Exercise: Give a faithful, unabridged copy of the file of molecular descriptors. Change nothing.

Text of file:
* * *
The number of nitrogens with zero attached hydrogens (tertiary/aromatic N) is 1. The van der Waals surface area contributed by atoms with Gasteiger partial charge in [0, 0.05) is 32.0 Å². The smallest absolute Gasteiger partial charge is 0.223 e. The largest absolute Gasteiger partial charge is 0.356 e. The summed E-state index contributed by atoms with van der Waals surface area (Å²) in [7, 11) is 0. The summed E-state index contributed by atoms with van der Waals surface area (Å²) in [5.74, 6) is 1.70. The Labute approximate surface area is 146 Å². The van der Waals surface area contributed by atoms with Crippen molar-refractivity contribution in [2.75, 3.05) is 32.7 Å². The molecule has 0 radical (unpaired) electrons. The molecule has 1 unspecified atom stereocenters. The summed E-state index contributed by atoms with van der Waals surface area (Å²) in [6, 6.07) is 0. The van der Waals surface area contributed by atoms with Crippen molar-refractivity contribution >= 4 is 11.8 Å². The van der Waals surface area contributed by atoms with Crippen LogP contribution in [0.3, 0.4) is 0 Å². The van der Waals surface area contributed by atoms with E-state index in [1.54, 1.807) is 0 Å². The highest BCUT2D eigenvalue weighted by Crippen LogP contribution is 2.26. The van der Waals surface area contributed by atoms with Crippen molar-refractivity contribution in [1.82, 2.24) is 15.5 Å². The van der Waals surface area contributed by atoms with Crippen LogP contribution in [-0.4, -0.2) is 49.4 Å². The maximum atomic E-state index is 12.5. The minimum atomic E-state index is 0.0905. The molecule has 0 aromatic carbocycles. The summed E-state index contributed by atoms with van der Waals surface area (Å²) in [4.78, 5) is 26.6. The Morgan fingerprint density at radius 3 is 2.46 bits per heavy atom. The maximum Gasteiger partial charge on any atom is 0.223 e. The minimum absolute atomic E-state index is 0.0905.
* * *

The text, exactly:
The number of nitrogens with zero attached hydrogens (tertiary/aromatic N) is 1. The van der Waals surface area contributed by atoms with Gasteiger partial charge in [0, 0.05) is 32.0 Å². The smallest absolute Gasteiger partial charge is 0.223 e. The largest absolute Gasteiger partial charge is 0.356 e. The summed E-state index contributed by atoms with van der Waals surface area (Å²) in [7, 11) is 0. The summed E-state index contributed by atoms with van der Waals surface area (Å²) in [5.74, 6) is 1.70. The Labute approximate surface area is 146 Å². The van der Waals surface area contributed by atoms with Crippen molar-refractivity contribution in [2.75, 3.05) is 32.7 Å². The molecule has 0 radical (unpaired) electrons. The molecule has 1 unspecified atom stereocenters. The summed E-state index contributed by atoms with van der Waals surface area (Å²) in [6, 6.07) is 0. The van der Waals surface area contributed by atoms with Crippen molar-refractivity contribution >= 4 is 11.8 Å². The van der Waals surface area contributed by atoms with Crippen LogP contribution in [0.3, 0.4) is 0 Å². The van der Waals surface area contributed by atoms with E-state index in [1.54, 1.807) is 0 Å². The highest BCUT2D eigenvalue weighted by Crippen LogP contribution is 2.26. The van der Waals surface area contributed by atoms with Crippen molar-refractivity contribution in [1.82, 2.24) is 15.5 Å². The van der Waals surface area contributed by atoms with Crippen LogP contribution in [-0.4, -0.2) is 49.4 Å². The maximum atomic E-state index is 12.5. The minimum atomic E-state index is 0.0905. The molecule has 0 aromatic carbocycles. The summed E-state index contributed by atoms with van der Waals surface area (Å²) in [4.78, 5) is 26.6. The Morgan fingerprint density at radius 3 is 2.46 bits per heavy atom. The maximum Gasteiger partial charge on any atom is 0.223 e. The minimum absolute atomic E-state index is 0.0905.